The zoo’s two-week-old baby camel was all over the local news after he went on exhibit Wednesday, so I hoped to get a clear view of him Thursday. Luck had me scheduled on the Northern Trail first thing, and I raced out into the balmy sunshine to behold the leggy cuteness for myself.
At about 150 pounds, this still-unnamed fellow is roughly one-tenth the weight of his molting mama, Sybil. (With the recent unseasonable warmth here, she apparently decided that winter coat just had to go.) I hadn’t actually seen the little guy on TV and didn’t expect him to be gray. Lured in like me by the news reports and short-lived glorious weather, a crowd of camera-toting spectators had lined up alongside the camel group. A preteen male voice behind me stated, “They like to spit” (when they’re angry, yes, the word on the street is that camels do spit). Another child exclaimed, “That camel has eight legs!” when the baby stepped behind his mom, his head and body hidden behind her bulk. In a quintessential kids-at-the-zoo moment, an octet of third-graders screamed in horrified delight when Sybil took a sudden spontaneous potty break.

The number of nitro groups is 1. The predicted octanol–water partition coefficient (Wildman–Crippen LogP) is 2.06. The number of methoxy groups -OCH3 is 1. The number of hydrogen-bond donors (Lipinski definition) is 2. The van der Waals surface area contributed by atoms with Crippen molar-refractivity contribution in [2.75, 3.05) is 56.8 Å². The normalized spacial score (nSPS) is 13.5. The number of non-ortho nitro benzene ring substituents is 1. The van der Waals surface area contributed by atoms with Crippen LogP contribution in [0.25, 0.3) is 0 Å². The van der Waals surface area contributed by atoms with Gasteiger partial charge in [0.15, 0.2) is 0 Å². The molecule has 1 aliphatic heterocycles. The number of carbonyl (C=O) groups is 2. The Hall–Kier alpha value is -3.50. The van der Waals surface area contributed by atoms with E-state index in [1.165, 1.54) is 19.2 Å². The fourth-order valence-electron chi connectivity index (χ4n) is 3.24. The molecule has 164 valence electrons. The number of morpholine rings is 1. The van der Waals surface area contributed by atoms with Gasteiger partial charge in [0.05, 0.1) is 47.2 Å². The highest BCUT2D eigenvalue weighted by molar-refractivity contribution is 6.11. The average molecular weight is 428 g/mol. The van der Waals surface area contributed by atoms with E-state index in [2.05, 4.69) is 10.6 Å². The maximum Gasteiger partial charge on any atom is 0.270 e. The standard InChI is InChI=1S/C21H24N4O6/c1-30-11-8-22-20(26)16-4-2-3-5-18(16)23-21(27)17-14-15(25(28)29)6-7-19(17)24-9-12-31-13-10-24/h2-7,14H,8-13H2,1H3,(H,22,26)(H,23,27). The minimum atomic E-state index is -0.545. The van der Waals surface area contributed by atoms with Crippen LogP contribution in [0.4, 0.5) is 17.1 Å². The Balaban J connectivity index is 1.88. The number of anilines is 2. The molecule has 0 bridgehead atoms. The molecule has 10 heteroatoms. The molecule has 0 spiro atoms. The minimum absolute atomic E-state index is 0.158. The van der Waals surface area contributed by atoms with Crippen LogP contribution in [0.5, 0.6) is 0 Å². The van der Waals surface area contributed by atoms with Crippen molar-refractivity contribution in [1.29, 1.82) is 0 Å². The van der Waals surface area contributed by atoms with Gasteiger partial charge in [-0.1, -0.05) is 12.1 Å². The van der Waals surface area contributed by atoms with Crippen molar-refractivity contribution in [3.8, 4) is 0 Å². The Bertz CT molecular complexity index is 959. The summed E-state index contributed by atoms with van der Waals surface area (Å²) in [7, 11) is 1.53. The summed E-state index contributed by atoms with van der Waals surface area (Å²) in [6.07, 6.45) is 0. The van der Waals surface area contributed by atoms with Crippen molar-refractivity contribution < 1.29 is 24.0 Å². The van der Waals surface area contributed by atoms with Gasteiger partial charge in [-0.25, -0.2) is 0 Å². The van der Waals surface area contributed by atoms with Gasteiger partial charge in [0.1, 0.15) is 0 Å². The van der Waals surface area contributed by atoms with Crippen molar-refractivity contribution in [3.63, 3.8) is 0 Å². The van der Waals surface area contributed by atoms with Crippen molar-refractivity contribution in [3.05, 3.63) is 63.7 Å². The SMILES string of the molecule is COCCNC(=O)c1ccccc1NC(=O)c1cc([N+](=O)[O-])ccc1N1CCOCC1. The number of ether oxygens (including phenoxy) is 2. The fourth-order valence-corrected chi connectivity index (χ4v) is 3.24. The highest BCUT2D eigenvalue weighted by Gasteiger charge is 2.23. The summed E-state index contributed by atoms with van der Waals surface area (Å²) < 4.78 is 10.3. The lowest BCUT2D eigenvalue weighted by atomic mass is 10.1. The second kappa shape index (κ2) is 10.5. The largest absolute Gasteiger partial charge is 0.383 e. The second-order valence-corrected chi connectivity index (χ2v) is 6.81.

Most of the world’s remaining wild Bactrian camels live in Mongolia’s Gobi Desert, where their fat-filled humps and oval blood cells help this endangered species retain nourishment. (A memory device: The capital “B” has two humps, and so do Bactrians; dromedaries have one).
I’m not sure if that’s daddy Turk in the background of this photo, but Turk has fathered 16 calves to Sybil’s four. The zoo says Bactrian camels breed easily here — a happy example of exotic threatened creatures thriving in captivity.